Shareholders should be careful before assuming that mutual fund mergers will necessarily translate into higher cost savings, some research analysts told The Associated Press.

While the recent deals like J.P. Morgan Chase & Co.'s $58 billion purchase of Bank One Corp. and Bank of America Corp.'s $47 billion acquisition of FleetBoston Financial Corp. created powerhouses of mutual fund lineups, Todd Trubey, an analyst with Morningstar, says that research shows that merged fund companies do not get rid of poor funds. Nor do they pass down savings to investors.

Experts say that when fund families merge, investors should look first and foremost at who's running the fund. "If your fund is being merged into another and your guy has been fired or whatever, you have to evaluate that fund from scratch and make sure it still fits in with your portfolio," says Neil Donahoe, chief investment officer of SYM Financial Advisors, a wealth management firm based in Warsaw, Ind. "The track record [of the fund] is essentially useless at that point. It's like starting over."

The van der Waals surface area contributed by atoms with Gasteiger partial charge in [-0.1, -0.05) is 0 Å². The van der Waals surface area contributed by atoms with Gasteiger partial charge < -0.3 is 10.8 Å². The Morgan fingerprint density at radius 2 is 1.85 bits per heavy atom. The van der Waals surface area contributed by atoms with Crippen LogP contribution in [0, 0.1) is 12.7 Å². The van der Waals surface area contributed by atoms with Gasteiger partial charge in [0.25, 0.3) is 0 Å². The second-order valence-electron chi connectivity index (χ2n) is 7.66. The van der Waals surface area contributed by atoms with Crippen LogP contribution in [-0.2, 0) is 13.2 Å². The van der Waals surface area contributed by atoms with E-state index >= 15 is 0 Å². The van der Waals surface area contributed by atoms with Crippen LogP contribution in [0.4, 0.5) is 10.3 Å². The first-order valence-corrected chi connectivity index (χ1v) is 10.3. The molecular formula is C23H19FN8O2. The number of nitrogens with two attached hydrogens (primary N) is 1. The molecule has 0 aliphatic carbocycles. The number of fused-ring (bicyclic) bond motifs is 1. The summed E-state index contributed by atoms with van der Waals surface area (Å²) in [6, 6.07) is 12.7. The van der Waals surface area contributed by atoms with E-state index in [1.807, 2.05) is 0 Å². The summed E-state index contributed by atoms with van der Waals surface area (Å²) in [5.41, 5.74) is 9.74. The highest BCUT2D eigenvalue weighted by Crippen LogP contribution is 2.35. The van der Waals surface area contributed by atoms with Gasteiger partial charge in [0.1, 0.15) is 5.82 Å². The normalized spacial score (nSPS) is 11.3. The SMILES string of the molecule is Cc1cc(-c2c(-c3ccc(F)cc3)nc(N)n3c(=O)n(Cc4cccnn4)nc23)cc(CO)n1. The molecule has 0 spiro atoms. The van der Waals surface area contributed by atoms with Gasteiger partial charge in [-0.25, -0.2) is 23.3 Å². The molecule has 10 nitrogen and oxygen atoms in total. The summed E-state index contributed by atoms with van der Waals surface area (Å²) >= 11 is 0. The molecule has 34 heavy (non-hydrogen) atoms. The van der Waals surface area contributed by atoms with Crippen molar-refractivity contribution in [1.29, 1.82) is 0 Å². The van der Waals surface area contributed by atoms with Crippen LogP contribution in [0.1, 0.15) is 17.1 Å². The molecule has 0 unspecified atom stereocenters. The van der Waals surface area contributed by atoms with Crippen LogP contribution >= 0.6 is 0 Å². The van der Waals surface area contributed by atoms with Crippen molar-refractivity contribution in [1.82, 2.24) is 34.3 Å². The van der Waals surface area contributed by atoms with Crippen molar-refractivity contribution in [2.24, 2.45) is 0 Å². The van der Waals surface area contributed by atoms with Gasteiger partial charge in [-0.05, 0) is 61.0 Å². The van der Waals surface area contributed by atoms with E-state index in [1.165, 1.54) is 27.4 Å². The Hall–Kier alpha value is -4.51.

Donahoe notes that the motivation behind a merger transaction is important. "I've seen mergers where a small shop gets merged into a larger shop, but if it's still the same guy running a larger block of money, I don't get so concerned. I do get concerned when a fund group gets sold to a larger group and everybody leaves within two years," Donahoe says.

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